Intensive short-term dynamic residential treatment program for patients with treatment-resistant disorders
The study investigated the effectiveness of an Intensive Short-Term Dynamic (ISTDP)residential treatment program for patients with treatment resistant anxiety- and/or depressive disorders, with and without comorbid personality disorders.
Method: A non-randomized controlled trial examined the effects of an eight week intensive residential treatment program based on principles from ISTDP. Patients (N=60), who had repeated prior treatment failure for current mental disorder, sufficient dysfunction to warrant hospitalization, and evidencing capacity to take an intrapsychic perspective on own problems, were included. Outcome variables included measures of target complaints (depression/anxiety, social role dysfunction, and interpersonal distress), general symptom distress, and interpersonal functioning. Measures were administered throughout and after treatment. Change was assessed by multilevel growth curve modeling. Changes during and after treatment were compared to those reported by a sub-sample of wait-list controls taking treatment as usual (N=30).
Results: The treatment group evidenced significant improvements on all measures. By contrast, receiving treatment as usual while on the wait-list did not yield significant changes. Effect sizes in the treatment group were consistently large at both termination and follow-up. Fourteen months after treatment 50.0% of patients had recovered in terms of target complaints. Approximately 53.3% and 48.3%, respectively, had recovered in terms of general symptom distress and interpersonal functioning.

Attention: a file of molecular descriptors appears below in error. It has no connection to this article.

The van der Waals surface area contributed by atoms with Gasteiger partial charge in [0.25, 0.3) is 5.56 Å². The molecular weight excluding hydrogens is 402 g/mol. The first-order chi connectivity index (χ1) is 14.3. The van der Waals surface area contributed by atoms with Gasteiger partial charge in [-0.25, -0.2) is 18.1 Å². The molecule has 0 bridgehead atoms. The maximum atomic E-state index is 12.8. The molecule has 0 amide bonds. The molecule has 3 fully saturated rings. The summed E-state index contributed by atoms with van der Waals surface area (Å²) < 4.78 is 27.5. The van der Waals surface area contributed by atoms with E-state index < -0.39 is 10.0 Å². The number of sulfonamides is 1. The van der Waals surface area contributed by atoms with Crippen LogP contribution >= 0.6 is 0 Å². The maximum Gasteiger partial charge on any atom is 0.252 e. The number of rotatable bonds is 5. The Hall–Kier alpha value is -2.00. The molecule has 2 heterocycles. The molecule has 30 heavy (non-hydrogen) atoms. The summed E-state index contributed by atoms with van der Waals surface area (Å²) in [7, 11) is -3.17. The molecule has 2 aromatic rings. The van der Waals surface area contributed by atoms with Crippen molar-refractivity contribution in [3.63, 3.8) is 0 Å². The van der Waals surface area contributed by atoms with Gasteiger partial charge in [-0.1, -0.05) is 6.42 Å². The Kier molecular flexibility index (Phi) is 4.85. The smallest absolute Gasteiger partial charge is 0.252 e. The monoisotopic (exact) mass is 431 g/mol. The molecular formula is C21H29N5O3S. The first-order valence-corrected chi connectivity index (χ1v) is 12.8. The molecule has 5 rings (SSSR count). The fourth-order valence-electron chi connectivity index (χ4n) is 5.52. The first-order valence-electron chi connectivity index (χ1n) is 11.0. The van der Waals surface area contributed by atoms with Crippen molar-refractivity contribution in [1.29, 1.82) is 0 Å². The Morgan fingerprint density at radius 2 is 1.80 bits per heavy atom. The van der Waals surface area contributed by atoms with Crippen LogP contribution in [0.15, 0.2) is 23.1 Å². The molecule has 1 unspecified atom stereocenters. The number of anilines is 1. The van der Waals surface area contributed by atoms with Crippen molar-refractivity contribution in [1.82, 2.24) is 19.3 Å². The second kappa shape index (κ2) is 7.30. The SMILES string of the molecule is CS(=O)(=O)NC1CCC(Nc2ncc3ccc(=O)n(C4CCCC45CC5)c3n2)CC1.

Limitations: Limitations included a relatively small sample size, inability to discern the effectiveness of separate components of the treatment program, and lack of randomization of patients to wait-list and treatment.
Conclusion: ISTDP-based residential treatment with an eight-week time-limit appears to be effective for alleviating common and severe, treatment resistant mental disorders. The treatment program was superior to receiving treatment as usual while on the wait-list. Participation in the program quickly reduced target complaints, symptoms and interpersonal problems for patients who, based on previous treatment experiences, were expected to fare poorly in treatment. Gains were consistently maintained or improved further at follow-up. Results are promising for patients with chronic debilitating problems who often do not profit from traditional psychiatric treatment.
Journal of Affective Disorders, 2015,181, 67–77